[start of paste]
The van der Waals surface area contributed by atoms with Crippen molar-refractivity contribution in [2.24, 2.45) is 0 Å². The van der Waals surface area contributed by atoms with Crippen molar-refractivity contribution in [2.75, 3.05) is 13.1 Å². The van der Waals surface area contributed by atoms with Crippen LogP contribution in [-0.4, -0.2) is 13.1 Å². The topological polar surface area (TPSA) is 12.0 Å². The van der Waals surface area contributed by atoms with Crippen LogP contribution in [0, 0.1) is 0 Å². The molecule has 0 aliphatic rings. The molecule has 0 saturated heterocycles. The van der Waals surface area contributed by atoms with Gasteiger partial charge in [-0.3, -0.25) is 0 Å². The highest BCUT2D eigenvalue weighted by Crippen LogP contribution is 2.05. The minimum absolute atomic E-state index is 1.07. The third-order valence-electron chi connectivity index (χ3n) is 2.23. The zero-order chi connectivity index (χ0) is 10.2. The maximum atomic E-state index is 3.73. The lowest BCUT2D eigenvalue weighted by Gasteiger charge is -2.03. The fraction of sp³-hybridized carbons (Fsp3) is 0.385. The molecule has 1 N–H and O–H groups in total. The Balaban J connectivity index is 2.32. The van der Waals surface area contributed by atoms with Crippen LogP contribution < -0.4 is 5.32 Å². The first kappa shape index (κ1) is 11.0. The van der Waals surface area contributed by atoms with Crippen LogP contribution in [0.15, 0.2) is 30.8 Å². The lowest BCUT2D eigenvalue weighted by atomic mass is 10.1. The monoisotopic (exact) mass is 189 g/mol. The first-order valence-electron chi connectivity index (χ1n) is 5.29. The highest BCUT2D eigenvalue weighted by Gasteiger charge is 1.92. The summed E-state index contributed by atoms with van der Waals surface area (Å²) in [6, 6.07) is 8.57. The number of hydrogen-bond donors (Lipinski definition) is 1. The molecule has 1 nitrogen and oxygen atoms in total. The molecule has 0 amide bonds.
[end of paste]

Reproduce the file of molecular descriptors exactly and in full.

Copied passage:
The van der Waals surface area contributed by atoms with Crippen molar-refractivity contribution in [2.24, 2.45) is 0 Å². The van der Waals surface area contributed by atoms with Crippen molar-refractivity contribution in [2.75, 3.05) is 13.1 Å². The van der Waals surface area contributed by atoms with Crippen LogP contribution in [-0.4, -0.2) is 13.1 Å². The topological polar surface area (TPSA) is 12.0 Å². The van der Waals surface area contributed by atoms with Crippen LogP contribution in [0, 0.1) is 0 Å². The molecule has 0 aliphatic rings. The molecule has 0 saturated heterocycles. The van der Waals surface area contributed by atoms with Gasteiger partial charge in [-0.3, -0.25) is 0 Å². The highest BCUT2D eigenvalue weighted by Crippen LogP contribution is 2.05. The minimum absolute atomic E-state index is 1.07. The third-order valence-electron chi connectivity index (χ3n) is 2.23. The zero-order chi connectivity index (χ0) is 10.2. The maximum atomic E-state index is 3.73. The lowest BCUT2D eigenvalue weighted by Gasteiger charge is -2.03. The fraction of sp³-hybridized carbons (Fsp3) is 0.385. The molecule has 1 N–H and O–H groups in total. The Balaban J connectivity index is 2.32. The van der Waals surface area contributed by atoms with Crippen LogP contribution < -0.4 is 5.32 Å². The first kappa shape index (κ1) is 11.0. The van der Waals surface area contributed by atoms with Crippen LogP contribution in [0.15, 0.2) is 30.8 Å². The lowest BCUT2D eigenvalue weighted by atomic mass is 10.1. The monoisotopic (exact) mass is 189 g/mol. The first-order valence-electron chi connectivity index (χ1n) is 5.29. The highest BCUT2D eigenvalue weighted by Gasteiger charge is 1.92. The summed E-state index contributed by atoms with van der Waals surface area (Å²) in [6, 6.07) is 8.57. The number of hydrogen-bond donors (Lipinski definition) is 1. The molecule has 1 nitrogen and oxygen atoms in total. The molecule has 0 amide bonds.